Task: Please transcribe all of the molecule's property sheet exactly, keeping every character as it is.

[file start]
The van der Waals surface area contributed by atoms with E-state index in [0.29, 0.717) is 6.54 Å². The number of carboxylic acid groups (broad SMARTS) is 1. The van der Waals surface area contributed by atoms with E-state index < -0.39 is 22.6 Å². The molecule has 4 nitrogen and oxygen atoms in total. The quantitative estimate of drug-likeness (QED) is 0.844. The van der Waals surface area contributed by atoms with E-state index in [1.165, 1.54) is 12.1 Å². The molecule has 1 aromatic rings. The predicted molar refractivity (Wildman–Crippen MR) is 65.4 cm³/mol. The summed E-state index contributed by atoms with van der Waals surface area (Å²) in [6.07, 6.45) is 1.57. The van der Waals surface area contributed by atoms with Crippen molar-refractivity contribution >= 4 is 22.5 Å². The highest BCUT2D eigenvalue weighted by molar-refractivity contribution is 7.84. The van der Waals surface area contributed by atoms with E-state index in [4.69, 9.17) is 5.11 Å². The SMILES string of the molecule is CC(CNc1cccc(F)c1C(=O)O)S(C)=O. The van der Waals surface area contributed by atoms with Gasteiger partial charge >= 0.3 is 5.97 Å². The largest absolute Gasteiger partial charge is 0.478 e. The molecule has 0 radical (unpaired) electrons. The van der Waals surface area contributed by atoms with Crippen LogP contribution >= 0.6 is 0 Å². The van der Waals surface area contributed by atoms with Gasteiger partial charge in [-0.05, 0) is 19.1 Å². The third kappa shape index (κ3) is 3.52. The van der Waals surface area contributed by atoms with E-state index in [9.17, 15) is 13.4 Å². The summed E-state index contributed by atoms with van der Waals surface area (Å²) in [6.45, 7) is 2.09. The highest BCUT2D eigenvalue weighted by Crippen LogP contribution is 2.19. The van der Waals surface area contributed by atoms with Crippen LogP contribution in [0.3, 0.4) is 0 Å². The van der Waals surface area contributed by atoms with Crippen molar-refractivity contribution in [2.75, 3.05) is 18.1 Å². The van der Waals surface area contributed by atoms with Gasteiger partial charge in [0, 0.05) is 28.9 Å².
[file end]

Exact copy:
The van der Waals surface area contributed by atoms with E-state index in [0.29, 0.717) is 6.54 Å². The number of carboxylic acid groups (broad SMARTS) is 1. The van der Waals surface area contributed by atoms with E-state index < -0.39 is 22.6 Å². The molecule has 4 nitrogen and oxygen atoms in total. The quantitative estimate of drug-likeness (QED) is 0.844. The van der Waals surface area contributed by atoms with E-state index in [1.165, 1.54) is 12.1 Å². The molecule has 1 aromatic rings. The predicted molar refractivity (Wildman–Crippen MR) is 65.4 cm³/mol. The summed E-state index contributed by atoms with van der Waals surface area (Å²) in [6.07, 6.45) is 1.57. The van der Waals surface area contributed by atoms with Crippen molar-refractivity contribution >= 4 is 22.5 Å². The highest BCUT2D eigenvalue weighted by molar-refractivity contribution is 7.84. The van der Waals surface area contributed by atoms with E-state index in [4.69, 9.17) is 5.11 Å². The SMILES string of the molecule is CC(CNc1cccc(F)c1C(=O)O)S(C)=O. The van der Waals surface area contributed by atoms with Gasteiger partial charge >= 0.3 is 5.97 Å². The largest absolute Gasteiger partial charge is 0.478 e. The molecule has 0 radical (unpaired) electrons. The van der Waals surface area contributed by atoms with Crippen LogP contribution >= 0.6 is 0 Å². The van der Waals surface area contributed by atoms with Gasteiger partial charge in [-0.05, 0) is 19.1 Å². The third kappa shape index (κ3) is 3.52. The van der Waals surface area contributed by atoms with E-state index in [9.17, 15) is 13.4 Å². The summed E-state index contributed by atoms with van der Waals surface area (Å²) in [6.45, 7) is 2.09. The highest BCUT2D eigenvalue weighted by Crippen LogP contribution is 2.19. The van der Waals surface area contributed by atoms with Crippen LogP contribution in [0.3, 0.4) is 0 Å². The van der Waals surface area contributed by atoms with Crippen molar-refractivity contribution in [2.75, 3.05) is 18.1 Å². The van der Waals surface area contributed by atoms with Gasteiger partial charge in [0, 0.05) is 28.9 Å².